Canada Revenue Agency warns of relentless scams during tax season

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The Canada Revenue Agency is warning Canadians to be extra vigilant now that tax season is in full swing. The agency says fraudsters are becoming more sophisticated in their approach and grammar and spelling mistakes are no longer a tell-tale sign of a scam.

“The scams are generally related to your tax refund or if you have a balance owing,” said Canada Revenue Agency spokesperson Gurpreet Plaha.

“Scammers are really aware of the social and economic events that are happening currently and they are trying to sound more legitimate in their scams.”

Recently, the Canadian Anti-Fraud Centre issued a fraud alert stating it’s receiving reports of text messages claiming to be from the Canada Revenue Agency. The messages include the victim’s full name and social insurance number asking a payment be sent to a phone number.

The CRA says taxpayers should be skeptical about any communication claiming to be from the Canada Revenue Agency.

“If something is too good to be true it usually is. You need to know your information better than the scammers and make sure you are not providing or being hasty clicking on any links or sharing any sensitive information like your social insurance number or password or even banking information,” Plaha said.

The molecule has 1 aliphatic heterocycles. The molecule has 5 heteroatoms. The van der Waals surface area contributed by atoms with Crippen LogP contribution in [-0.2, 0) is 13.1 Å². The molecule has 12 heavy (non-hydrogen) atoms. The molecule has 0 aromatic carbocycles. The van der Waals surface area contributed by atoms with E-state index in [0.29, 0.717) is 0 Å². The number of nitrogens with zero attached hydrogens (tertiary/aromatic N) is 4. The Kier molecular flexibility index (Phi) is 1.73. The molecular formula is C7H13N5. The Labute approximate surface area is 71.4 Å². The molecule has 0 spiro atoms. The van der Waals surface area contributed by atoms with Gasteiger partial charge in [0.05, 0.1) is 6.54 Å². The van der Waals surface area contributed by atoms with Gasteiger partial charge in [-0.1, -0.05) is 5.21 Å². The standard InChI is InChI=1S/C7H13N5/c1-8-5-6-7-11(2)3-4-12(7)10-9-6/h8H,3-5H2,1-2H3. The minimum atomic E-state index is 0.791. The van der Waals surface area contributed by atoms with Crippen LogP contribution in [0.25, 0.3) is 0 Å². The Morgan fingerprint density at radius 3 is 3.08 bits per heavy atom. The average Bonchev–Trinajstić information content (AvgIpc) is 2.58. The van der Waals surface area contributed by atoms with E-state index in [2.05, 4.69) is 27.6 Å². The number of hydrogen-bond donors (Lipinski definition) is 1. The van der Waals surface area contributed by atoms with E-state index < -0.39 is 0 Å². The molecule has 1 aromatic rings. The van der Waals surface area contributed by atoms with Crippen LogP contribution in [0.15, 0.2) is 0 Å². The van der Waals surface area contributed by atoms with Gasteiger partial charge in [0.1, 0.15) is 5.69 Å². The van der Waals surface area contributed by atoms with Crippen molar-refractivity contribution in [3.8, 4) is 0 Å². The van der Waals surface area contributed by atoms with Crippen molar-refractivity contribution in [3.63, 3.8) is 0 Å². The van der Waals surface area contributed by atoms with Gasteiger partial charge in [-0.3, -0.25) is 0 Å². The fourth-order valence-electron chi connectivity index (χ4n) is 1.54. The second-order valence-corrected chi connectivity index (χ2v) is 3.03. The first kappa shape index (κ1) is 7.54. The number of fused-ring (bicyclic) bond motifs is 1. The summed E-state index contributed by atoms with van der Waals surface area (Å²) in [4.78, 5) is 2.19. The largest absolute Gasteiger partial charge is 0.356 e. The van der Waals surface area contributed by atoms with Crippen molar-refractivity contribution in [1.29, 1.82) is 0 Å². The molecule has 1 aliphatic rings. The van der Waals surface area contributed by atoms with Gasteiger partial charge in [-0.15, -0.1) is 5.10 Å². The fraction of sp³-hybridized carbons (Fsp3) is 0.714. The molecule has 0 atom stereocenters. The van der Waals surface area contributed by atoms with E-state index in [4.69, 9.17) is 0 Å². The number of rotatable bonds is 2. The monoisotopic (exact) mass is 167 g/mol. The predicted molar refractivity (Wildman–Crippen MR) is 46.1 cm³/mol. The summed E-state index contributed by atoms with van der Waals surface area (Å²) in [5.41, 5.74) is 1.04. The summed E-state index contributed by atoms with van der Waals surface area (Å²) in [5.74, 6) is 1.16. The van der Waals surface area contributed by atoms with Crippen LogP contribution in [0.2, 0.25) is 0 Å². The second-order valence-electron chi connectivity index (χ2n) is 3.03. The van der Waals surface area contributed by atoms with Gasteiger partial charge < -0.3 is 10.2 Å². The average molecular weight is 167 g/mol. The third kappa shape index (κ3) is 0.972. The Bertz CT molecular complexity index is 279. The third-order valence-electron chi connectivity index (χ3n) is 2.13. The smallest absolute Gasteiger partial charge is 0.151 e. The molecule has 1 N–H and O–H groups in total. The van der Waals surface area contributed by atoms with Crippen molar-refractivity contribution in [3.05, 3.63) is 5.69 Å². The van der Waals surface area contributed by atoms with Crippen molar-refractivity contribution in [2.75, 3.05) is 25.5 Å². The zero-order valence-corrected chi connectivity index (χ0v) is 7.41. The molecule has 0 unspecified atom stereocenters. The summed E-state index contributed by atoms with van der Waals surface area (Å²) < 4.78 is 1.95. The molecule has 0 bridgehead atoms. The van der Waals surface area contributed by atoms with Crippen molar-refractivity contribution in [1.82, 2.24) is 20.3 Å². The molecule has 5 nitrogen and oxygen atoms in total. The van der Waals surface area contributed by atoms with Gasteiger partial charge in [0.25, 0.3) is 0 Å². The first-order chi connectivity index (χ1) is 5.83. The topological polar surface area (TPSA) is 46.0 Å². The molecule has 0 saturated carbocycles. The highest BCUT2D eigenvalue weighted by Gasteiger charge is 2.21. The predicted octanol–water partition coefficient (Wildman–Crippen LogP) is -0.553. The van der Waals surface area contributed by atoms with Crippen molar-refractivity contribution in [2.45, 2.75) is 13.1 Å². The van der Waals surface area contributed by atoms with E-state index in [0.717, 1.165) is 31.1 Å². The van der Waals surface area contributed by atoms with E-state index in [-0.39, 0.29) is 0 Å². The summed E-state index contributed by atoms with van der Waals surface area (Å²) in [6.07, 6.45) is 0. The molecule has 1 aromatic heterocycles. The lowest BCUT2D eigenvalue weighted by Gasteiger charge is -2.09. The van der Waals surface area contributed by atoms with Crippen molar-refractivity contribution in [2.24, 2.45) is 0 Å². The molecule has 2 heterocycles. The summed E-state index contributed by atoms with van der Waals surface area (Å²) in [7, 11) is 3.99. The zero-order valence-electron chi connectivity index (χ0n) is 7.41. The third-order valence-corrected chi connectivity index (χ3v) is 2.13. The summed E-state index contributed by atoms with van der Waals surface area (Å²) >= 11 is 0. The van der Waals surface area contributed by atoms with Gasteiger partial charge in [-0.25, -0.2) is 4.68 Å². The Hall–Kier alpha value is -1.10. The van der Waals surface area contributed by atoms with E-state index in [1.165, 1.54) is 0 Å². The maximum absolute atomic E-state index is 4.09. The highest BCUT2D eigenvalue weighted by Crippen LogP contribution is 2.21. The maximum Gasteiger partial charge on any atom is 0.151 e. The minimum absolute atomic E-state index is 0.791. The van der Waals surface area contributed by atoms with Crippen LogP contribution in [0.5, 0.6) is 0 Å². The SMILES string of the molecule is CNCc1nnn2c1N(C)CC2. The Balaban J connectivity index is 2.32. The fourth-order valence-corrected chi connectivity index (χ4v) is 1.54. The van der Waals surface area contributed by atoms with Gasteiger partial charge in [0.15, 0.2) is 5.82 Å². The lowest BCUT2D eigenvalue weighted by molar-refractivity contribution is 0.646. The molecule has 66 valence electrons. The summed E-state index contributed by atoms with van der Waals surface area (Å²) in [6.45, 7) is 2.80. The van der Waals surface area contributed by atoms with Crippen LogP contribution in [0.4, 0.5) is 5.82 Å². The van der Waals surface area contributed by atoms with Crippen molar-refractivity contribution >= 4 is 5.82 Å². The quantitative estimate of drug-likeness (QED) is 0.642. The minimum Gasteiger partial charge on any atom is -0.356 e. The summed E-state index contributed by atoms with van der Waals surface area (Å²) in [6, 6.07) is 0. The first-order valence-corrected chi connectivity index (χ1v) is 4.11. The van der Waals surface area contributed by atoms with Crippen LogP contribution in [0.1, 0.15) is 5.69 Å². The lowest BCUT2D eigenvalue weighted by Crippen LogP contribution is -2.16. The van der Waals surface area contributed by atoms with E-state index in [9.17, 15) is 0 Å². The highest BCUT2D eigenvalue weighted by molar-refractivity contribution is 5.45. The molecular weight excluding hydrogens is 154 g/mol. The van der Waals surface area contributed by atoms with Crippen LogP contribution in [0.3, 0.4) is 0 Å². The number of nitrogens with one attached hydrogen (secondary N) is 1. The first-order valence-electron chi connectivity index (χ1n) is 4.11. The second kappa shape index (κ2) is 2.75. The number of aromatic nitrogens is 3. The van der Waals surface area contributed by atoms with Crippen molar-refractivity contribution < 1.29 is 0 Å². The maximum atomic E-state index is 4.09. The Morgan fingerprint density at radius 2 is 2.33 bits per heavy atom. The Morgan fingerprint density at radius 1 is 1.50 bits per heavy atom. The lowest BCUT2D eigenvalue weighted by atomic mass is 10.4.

The CRA says it’s also seeing what they are calling “tax schemes” involving so-called tax promoters who attempt to deceive their victims by promising to reduce the taxes they owe or promising tax-free income.

The schemes usually involve a sales pitch or an advertisement often found on social media platforms. “They are trying everything possible under the sun to scam people,” said Plaha.

To help Canadians, the CRA has set up a special scam alert page on its website.

If you receive a call from the CRA, it recommends you hang up the phone and call the number listed on the CRA website to verify information.

For those who have fallen victim to a scam or may have given away tax-sensitive information, the CRA says it wants to hear from you immediately so enhanced security measures can be placed on your account. Victims of fraud should also reach out to their local police and the Canadian Anti-Fraud Centre to report the fraud.

This article was originally sourced from